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Humanist Archives: March 22, 2023, 5:05 a.m. Humanist 36.468 - followup: agency & intelligence

              Humanist Discussion Group, Vol. 36, No. 468.
        Department of Digital Humanities, University of Cologne
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        Date: 2023-03-22 02:38:18+00:00
        From: James Rovira <>
        Subject: Re: [Humanist] 36.463: followup: agency & intelligence

Many thanks to Tim, Mauricio, and Williard for their replies. I feel a bit
silly needing to be re-reminded of Milton's Areopagitica, but that is
perhaps the key sentence in the key text for our discussion. I like
Maurcio's comments as well. Since the AI is a human product, how does human
agency relate to the product of AI? We can say that humans programmed the
AI to produce text, and to produce text in a certain way, but not
necessarily to produce any *specific *text. In that case, it wouldn't be an
AI, but a kind of advanced photocopier.

The real issues come out in Tim's distinction between intentional and
unintentional agency. But these aren't new issues. It seems to need no
defense to say that an author writes with intentional agency. The problems,
historically (and the issue has been critically beaten to death since the
1940s, I think), are several:

   - First, it's not always true that authors write with intentional
   agency. Sometimes (perhaps rarely) authors don't really know where they're
   going with a piece of writing. Does that mean the text has no meaning?
   - Next, intentional agency would seem to be only relevant at the moment
   of composition. It is not unusual for authors to forget, change their mind,
   or worse, lie about whatever it was that they were thinking when they wrote
   the text down. Yes, they do lie. They say one thing in letters around the
   time of composition and then something else entirely in interviews or
   autobiographies. We're talking about people who make up stories for a
   living, after all.
   - Other times, authors simply don't ever say. They write, they die, they
   leave no record of what they were thinking. What do we do in that case? How
   do we read an author's mind retroactively? My own thinking about this
   subject goes along these lines: the work that we do to recover an author's
   probable intent is not at all an act of mind reading. What we're really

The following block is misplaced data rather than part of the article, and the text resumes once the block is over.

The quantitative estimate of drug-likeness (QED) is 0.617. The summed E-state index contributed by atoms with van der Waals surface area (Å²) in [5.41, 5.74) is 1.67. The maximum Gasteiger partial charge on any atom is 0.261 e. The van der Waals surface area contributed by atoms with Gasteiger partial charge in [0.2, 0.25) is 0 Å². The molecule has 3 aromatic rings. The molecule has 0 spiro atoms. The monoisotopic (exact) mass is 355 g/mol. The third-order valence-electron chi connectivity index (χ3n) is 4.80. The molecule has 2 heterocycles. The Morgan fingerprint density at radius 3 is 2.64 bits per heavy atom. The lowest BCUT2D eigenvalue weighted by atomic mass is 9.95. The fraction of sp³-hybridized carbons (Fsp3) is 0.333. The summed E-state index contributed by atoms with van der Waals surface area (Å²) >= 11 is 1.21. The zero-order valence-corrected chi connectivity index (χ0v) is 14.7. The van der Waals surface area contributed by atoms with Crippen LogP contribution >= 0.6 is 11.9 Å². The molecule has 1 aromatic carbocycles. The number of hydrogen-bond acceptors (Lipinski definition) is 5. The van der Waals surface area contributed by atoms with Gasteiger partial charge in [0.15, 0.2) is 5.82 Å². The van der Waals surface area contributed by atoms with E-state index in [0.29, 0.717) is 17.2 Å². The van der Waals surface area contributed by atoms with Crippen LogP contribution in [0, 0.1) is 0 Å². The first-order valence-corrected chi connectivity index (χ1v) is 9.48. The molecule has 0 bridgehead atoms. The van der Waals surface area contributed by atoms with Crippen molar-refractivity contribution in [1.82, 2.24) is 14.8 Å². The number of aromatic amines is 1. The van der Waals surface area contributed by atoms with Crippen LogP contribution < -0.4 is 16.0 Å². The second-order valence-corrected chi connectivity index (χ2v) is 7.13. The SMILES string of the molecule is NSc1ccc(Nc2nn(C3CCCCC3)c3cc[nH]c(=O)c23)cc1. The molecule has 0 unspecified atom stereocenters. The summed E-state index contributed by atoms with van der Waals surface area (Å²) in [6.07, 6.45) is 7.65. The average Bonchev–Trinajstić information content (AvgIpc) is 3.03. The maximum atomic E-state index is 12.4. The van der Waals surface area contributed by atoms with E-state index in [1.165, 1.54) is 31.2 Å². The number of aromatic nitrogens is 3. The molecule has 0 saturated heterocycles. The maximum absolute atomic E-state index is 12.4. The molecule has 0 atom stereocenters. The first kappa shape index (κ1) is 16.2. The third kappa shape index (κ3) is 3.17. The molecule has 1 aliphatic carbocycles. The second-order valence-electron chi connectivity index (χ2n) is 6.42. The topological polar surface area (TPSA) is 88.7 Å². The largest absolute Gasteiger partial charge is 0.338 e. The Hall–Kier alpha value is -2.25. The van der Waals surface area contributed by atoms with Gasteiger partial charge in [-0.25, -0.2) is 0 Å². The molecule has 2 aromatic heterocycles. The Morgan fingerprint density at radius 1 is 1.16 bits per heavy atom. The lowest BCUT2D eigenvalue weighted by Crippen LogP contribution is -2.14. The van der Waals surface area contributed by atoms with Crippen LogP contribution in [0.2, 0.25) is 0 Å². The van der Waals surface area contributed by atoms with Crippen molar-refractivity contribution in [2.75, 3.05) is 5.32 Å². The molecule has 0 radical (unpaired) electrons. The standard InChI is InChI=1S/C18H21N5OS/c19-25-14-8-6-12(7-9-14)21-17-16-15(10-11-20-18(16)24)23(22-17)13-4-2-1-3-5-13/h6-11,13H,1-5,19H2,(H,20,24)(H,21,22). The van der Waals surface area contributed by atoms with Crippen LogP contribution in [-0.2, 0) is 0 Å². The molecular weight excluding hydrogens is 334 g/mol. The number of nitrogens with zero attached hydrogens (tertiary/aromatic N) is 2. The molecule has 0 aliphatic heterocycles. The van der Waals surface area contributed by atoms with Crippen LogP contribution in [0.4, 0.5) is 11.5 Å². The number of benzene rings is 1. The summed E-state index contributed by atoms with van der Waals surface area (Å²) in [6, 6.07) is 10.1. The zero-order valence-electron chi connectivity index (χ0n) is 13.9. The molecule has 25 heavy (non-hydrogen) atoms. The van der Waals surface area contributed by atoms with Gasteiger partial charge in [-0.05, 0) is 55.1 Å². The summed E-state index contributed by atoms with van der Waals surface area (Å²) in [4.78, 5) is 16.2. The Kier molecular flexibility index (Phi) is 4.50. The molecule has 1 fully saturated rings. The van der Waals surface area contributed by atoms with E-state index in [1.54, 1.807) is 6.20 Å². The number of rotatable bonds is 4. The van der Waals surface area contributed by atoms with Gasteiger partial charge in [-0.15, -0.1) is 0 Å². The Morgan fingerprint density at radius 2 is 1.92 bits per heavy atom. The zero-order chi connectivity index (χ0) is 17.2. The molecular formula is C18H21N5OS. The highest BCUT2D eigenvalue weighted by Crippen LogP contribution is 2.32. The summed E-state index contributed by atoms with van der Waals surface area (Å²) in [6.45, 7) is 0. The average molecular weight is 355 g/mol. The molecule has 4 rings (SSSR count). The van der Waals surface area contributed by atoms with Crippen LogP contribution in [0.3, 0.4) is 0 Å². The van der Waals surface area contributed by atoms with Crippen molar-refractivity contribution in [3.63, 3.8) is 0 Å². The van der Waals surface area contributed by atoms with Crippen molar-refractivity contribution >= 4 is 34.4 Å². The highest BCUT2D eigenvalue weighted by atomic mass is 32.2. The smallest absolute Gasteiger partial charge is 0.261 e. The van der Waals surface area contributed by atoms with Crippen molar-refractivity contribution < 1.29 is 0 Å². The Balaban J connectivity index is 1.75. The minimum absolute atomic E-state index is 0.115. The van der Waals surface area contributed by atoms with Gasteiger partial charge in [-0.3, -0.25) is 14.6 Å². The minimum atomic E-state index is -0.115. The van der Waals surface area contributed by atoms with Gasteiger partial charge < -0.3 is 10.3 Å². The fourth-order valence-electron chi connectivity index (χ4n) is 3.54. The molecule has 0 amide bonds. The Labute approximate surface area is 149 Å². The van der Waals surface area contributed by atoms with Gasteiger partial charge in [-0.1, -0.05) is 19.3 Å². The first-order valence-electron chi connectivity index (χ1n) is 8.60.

doing is recreating a reading community -- imagined readers who have the
   author's background, interests, ideas, past reading, etc. -- and ascribing
   likely interpretations to that reading community.
   - Finally, there's the fact of polysemy, which has been long recognized.
   It was described in Plato's dialogues, repeated by the early church fathers
   (Origen and Augustine), codified and systematized by Aquinas, reaffirmed by
   Dante, and then extended to literary interpretation rather late in this
   history. This fact alone, the fact that a sufficiently complex text is
   capable of producing a number of different, and sometimes conflicting,
   meanings simultaneously means that textual meaning can't be limited to
   authorial intent. Authorial intent, if it *could be *determined, would
   only consist of a limited range of these possible meanings, which aren't
   infinite, but are more than any one author could reasonably be expected to
   plan into the work.

That's what we do with texts produced by *living authors*. AI generated
text? I would say its meaning would be entirely dependent upon the reading
community that receives it because, indeed, it has no intentional agency.
So a lack of intentional agency does not mean we have to ascribe
meaninglessness to a text. Whatever a text's origin, the text's *meaning(s)
*reside in its words, and those words are communal property.

But in this way, we're putting AI generated text on an interpretive level
equal to humanly generated (written) text. The living human author does not
own exclusively his or her language any more than the machine does, the
human being does not express intention except through words, and we have no
access to the author's intention except through his or her words. So at the
receiving end, we simply and always interpret the words, not the author.
The communal property of language is what makes communication possible.

I would say that honesty and charity requires that we ascribe meaning to
the text, intention to the author, but that we never equate meaning with
intention except with the author's permission. I can say what I think this
text means, but I can't always say certainly that the author so intended.
In the case of AI, we can discard the need for charity and only concern
ourselves with meaning, not intention.

Jim R

Dr. James Rovira <>

   - *David Bowie and Romanticism
   Palgrave Macmillan, 2022
   - *Women in Rock, Women in Romanticism
   Routledge, 2023

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